Harvard President Not Resigning, Board Says

Despite all the criticism and calls for resignation Harvard University President Claudine Gay has faced since last week, the institution’s board wants her to stay.

The decision comes exactly a week after her congressional testimony on antisemitism alongside University of Pennsylvania President Liz Magill and Massachusetts Institute of Technology President Sally Kornbluth, in which the presidents said that calls for Jewish genocide does not constitute harassment or bullying in their respective campuses.

The Harvard Corporation released a statement, saying, “As members of the Harvard Corporation, we today reaffirm our support for President Gay’s continued leadership of Harvard University. Our extensive deliberations affirm our confidence that President Gay is the right leader to help our community heal and to address the very serious societal issues we are facing.”

The board admitted that the university should have offered “an immediate, direct, and unequivocal condemnation” of the surprise attack Hamas carried out on Israel on Oct. 7. “Calls for genocide are despicable and contrary to fundamental human values,” it said.

However the board emphasized that Gay already apologized for her statement, saying, “President Gay has apologized for how she handled her congressional testimony and has committed to redoubling the University’s fight against antisemitism.”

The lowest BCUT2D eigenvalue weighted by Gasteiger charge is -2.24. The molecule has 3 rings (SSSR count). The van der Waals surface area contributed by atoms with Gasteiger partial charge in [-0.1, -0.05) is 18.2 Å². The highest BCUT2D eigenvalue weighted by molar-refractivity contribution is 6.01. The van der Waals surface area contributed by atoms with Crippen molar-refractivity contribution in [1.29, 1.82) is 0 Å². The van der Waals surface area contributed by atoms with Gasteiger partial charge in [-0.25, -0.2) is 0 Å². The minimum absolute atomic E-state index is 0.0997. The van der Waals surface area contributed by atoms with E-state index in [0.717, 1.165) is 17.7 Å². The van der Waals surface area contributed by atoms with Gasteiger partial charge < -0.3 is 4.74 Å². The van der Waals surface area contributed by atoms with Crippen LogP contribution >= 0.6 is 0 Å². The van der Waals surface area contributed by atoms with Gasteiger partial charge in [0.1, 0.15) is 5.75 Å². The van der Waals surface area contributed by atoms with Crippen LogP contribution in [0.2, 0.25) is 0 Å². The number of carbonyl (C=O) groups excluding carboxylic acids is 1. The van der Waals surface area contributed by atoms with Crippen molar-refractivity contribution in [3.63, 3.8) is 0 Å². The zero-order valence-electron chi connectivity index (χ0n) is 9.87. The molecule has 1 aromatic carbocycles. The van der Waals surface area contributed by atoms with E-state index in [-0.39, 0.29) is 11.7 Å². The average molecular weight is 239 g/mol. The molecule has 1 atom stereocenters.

In Gay’s apology last week, she had explained that she became caught up in “an extended, combative exchange about policies and procedures.”

“What I should have had the presence of mind to do in that moment was return to my guiding truth, which is that calls for violence against our Jewish community — threats to our Jewish students — have no place at Harvard and will never go unchallenged. Substantively, I failed to convey what is my truth,” she added in a statement that did very little to quell the anger directed at her and the other presidents since the hearing.

Magill voluntarily resigned from her position, as revealed by Board of Trustees Chairman Scott L. Bok.

“It has been my privilege to serve as President of this remarkable institution. It has been an honor to work with our faculty, students, staff, alumni, and community members to advance Penn’s vital missions,” Magill said in a statement addressing her exit.